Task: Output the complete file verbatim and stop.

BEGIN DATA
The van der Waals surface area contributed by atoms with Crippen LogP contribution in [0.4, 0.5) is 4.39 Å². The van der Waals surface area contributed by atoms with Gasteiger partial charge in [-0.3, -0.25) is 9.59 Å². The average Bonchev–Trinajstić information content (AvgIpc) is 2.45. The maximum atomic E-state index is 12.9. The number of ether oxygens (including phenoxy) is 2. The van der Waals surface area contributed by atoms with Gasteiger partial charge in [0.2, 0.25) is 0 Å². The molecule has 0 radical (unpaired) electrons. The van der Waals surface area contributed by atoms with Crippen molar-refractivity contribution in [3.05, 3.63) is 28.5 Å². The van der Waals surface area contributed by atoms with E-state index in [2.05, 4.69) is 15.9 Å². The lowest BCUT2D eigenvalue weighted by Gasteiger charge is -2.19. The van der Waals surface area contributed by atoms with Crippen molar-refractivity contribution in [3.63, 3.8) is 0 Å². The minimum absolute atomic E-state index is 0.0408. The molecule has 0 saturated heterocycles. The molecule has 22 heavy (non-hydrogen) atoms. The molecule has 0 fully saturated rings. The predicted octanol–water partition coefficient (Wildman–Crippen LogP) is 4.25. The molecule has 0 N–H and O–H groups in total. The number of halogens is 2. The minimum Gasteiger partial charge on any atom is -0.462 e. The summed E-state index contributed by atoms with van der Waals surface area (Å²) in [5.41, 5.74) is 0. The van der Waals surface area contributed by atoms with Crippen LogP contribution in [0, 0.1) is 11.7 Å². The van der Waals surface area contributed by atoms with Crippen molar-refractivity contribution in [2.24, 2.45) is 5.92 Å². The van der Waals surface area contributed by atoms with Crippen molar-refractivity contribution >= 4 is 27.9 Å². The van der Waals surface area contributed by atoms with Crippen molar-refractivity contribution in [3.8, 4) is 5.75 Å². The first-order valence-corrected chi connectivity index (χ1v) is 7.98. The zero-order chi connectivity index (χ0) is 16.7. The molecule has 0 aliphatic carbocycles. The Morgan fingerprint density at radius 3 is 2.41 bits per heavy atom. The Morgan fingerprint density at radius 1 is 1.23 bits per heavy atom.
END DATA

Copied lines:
The van der Waals surface area contributed by atoms with Crippen LogP contribution in [0.4, 0.5) is 4.39 Å². The van der Waals surface area contributed by atoms with Gasteiger partial charge in [-0.3, -0.25) is 9.59 Å². The average Bonchev–Trinajstić information content (AvgIpc) is 2.45. The maximum atomic E-state index is 12.9. The number of ether oxygens (including phenoxy) is 2. The van der Waals surface area contributed by atoms with Gasteiger partial charge in [0.2, 0.25) is 0 Å². The molecule has 0 radical (unpaired) electrons. The van der Waals surface area contributed by atoms with Crippen molar-refractivity contribution in [3.05, 3.63) is 28.5 Å². The van der Waals surface area contributed by atoms with E-state index in [2.05, 4.69) is 15.9 Å². The lowest BCUT2D eigenvalue weighted by Gasteiger charge is -2.19. The van der Waals surface area contributed by atoms with Crippen molar-refractivity contribution in [3.63, 3.8) is 0 Å². The minimum absolute atomic E-state index is 0.0408. The molecule has 0 saturated heterocycles. The molecule has 22 heavy (non-hydrogen) atoms. The molecule has 0 fully saturated rings. The predicted octanol–water partition coefficient (Wildman–Crippen LogP) is 4.25. The molecule has 0 N–H and O–H groups in total. The number of halogens is 2. The minimum Gasteiger partial charge on any atom is -0.462 e. The summed E-state index contributed by atoms with van der Waals surface area (Å²) in [5.41, 5.74) is 0. The van der Waals surface area contributed by atoms with Crippen LogP contribution in [0, 0.1) is 11.7 Å². The van der Waals surface area contributed by atoms with Crippen molar-refractivity contribution in [2.24, 2.45) is 5.92 Å². The van der Waals surface area contributed by atoms with Crippen molar-refractivity contribution >= 4 is 27.9 Å². The van der Waals surface area contributed by atoms with Crippen molar-refractivity contribution in [3.8, 4) is 5.75 Å². The first-order valence-corrected chi connectivity index (χ1v) is 7.98. The zero-order chi connectivity index (χ0) is 16.7. The molecule has 0 aliphatic carbocycles. The Morgan fingerprint density at radius 3 is 2.41 bits per heavy atom. The Morgan fingerprint density at radius 1 is 1.23 bits per heavy atom.